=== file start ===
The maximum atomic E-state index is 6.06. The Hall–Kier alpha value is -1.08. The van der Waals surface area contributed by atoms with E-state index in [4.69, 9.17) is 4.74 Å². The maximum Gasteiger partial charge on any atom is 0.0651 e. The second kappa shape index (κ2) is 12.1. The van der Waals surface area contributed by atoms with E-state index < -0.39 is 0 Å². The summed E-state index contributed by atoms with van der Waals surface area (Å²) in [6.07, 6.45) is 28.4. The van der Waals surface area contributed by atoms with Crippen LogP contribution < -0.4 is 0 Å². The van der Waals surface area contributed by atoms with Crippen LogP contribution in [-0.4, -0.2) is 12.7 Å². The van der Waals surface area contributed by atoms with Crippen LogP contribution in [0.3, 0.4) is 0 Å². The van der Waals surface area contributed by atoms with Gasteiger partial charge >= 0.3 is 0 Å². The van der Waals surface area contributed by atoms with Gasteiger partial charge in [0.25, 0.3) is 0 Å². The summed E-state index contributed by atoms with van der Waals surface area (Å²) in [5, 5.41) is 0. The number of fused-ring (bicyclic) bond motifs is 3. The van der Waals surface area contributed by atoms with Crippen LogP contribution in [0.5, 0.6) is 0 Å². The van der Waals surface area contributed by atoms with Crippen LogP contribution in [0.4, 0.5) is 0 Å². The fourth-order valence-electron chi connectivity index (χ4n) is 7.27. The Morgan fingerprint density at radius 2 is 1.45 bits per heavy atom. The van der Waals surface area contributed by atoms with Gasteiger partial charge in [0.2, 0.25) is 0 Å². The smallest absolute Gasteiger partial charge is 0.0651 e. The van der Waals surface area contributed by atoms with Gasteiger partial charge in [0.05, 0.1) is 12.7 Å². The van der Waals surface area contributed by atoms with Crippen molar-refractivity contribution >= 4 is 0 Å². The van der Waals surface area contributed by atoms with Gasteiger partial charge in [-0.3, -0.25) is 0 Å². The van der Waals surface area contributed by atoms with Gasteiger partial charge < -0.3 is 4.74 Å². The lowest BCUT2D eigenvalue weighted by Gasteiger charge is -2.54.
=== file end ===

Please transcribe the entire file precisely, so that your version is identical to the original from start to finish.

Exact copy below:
The maximum atomic E-state index is 6.06. The Hall–Kier alpha value is -1.08. The van der Waals surface area contributed by atoms with E-state index in [4.69, 9.17) is 4.74 Å². The maximum Gasteiger partial charge on any atom is 0.0651 e. The second kappa shape index (κ2) is 12.1. The van der Waals surface area contributed by atoms with E-state index < -0.39 is 0 Å². The summed E-state index contributed by atoms with van der Waals surface area (Å²) in [6.07, 6.45) is 28.4. The van der Waals surface area contributed by atoms with Crippen LogP contribution < -0.4 is 0 Å². The van der Waals surface area contributed by atoms with Crippen LogP contribution in [-0.4, -0.2) is 12.7 Å². The van der Waals surface area contributed by atoms with Crippen LogP contribution in [0.3, 0.4) is 0 Å². The van der Waals surface area contributed by atoms with Gasteiger partial charge >= 0.3 is 0 Å². The van der Waals surface area contributed by atoms with Gasteiger partial charge in [0.25, 0.3) is 0 Å². The summed E-state index contributed by atoms with van der Waals surface area (Å²) in [5, 5.41) is 0. The number of fused-ring (bicyclic) bond motifs is 3. The van der Waals surface area contributed by atoms with Crippen LogP contribution in [0.5, 0.6) is 0 Å². The van der Waals surface area contributed by atoms with Crippen LogP contribution in [0.4, 0.5) is 0 Å². The fourth-order valence-electron chi connectivity index (χ4n) is 7.27. The Morgan fingerprint density at radius 2 is 1.45 bits per heavy atom. The van der Waals surface area contributed by atoms with Gasteiger partial charge in [0.2, 0.25) is 0 Å². The smallest absolute Gasteiger partial charge is 0.0651 e. The van der Waals surface area contributed by atoms with Gasteiger partial charge in [0.05, 0.1) is 12.7 Å². The van der Waals surface area contributed by atoms with Crippen molar-refractivity contribution >= 4 is 0 Å². The van der Waals surface area contributed by atoms with Gasteiger partial charge in [-0.3, -0.25) is 0 Å². The van der Waals surface area contributed by atoms with Gasteiger partial charge < -0.3 is 4.74 Å². The lowest BCUT2D eigenvalue weighted by Gasteiger charge is -2.54.